‘Earn This': Our Rights and Liberties as Americans

Reflections on our nation's heritage and how to pass on its principles to our young people

‘Earn This': Our Rights and Liberties as Americans
Our rights as Americans—which were hard-won time and again throughout history—come with great responsibility. (Biba Kayewich)
Jeff Minick

In the movie “Saving Private Ryan,” Captain Miller and a squad of soldiers are sent to find and extract from combat a D-Day paratrooper, Private James Ryan, whose three brothers had died that week in military engagements. After a long search, they finally locate the private, but must then join other Americans to fight the attacking Germans. They win the battle, but only two men from the patrol survive this rescue of Ryan.

As Miller lies dying, he pulls Ryan close to him and whispers of his men’s sacrifice, “James, earn this.” Sagging backward, with his last breath he says again: “Earn it.”

This request is as old as our country. From the books, speeches, and letters left behind by the Founding Fathers, we hear those words, “Earn this.” On battlefields from Cowpens to Antietam, from Château-Thierry to Iwo Jima to Khe Sanh, the voices of those who fell murmur to us, “Earn this.” From the countless inventors, farmers, miners, teachers, and millions of others who have helped shape the American Dream, if we listen closely, we hear the words, “Earn this.”

Our Lives, Our Fortunes, and Our Sacred Honor

July Fourth is here once again, meaning that 246 years have passed since the United States declared its independence from Great Britain. That declaration was unlike any other in the history of humankind, revolutionary in this proclamation alone: “We hold these truths to be self-evident, that all men are created equal, that they are endowed by their Creator with certain unalienable Rights, that among these are Life, Liberty, and the pursuit of Happiness.” The men who signed that document pledged “to Each Other Our Lives, Our Fortunes and Our Sacred Honor.” In other words, they signed their death warrants in their opposition to tyranny.

Since that momentous day, many men, women, and even children have made that same pledge in their hearts. They were the ones who gave us “amber waves of grain” and struggled to bring “brotherhood from sea to shining sea.” From famous patriots such as Daniel Webster and Theodore Roosevelt to the countless Americans who paid with their sweat, blood, and tears to build this country, all knew in their bones that they were heirs to rights and liberties that allowed them to follow their dreams. Monarchs and dictators might rule other countries, but here, every man was a king and every woman a queen, individuals governed by laws, not by the dictates of tyrants.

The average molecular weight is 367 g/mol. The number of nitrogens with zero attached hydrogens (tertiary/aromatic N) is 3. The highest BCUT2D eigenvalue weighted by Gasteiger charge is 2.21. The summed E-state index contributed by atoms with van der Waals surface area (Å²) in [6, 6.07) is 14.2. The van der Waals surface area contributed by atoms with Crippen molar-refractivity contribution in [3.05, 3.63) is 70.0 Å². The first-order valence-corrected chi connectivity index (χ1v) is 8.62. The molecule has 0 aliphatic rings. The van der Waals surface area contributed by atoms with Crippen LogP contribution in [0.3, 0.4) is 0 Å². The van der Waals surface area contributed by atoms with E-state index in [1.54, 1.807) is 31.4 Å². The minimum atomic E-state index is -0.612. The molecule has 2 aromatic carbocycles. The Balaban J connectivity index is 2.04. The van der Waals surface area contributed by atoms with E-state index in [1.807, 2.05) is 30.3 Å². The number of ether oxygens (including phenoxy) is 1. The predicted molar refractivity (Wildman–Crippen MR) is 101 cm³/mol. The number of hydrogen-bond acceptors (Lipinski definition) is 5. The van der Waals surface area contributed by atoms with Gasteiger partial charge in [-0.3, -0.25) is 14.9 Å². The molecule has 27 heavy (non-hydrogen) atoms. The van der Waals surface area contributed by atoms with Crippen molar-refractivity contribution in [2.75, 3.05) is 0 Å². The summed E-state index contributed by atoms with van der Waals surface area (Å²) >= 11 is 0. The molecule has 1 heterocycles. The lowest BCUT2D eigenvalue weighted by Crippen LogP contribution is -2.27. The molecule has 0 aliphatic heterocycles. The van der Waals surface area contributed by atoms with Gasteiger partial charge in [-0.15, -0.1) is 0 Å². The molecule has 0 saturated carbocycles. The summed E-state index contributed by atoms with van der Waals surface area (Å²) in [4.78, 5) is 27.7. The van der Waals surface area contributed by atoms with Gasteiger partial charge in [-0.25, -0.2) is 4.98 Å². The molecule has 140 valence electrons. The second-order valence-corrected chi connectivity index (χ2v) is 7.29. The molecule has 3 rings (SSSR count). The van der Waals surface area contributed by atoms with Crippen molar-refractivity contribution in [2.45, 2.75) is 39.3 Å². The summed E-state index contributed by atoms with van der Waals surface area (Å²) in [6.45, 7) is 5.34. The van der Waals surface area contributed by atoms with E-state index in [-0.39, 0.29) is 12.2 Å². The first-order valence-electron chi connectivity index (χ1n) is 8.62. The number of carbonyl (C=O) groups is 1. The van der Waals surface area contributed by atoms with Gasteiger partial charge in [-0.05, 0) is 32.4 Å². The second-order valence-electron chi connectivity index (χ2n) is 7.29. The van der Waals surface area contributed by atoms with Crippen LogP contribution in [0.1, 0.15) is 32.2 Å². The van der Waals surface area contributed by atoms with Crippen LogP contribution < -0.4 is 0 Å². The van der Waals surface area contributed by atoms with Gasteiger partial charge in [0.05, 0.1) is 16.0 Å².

And by word and deed, our ancestors passed along to their offspring the responsibilities and blessings of living in such a land. As the immigrant grandmother says of America in the film “A Tree Grows in Brooklyn”:

“Here in this place, each one is free to go as far as he’s good to make of himself. This way, the child can be better than the parent, and this is the true way things grow better.”

That heritage of freedom was taught in our homes and schools and embraced by politicians and newspaper editors.

Until now.

 Our rights as Americans—which were hard-won time and again throughout history—come with great responsibility. (Biba Kayewich)
Our rights as Americans—which were hard-won time and again throughout history—come with great responsibility. (Biba Kayewich)

A Warning

Ronald Reagan spoke frequently about the fragility of liberty and the importance of its preservation. Long before he assumed the presidency, he delivered these remarks in a speech:

“Freedom is never more than one generation away from extinction. We didn’t pass it on to our children in the bloodstream. The only way they can inherit the freedom we have known is if we fight for it, protect it, defend it, and then hand it to them with the well-taught lessons of how they in their lifetime must do the same. And if you and I don’t do this, then you and I may well spend our sunset years telling our children and our children’s children what it once was like in America when men were free.”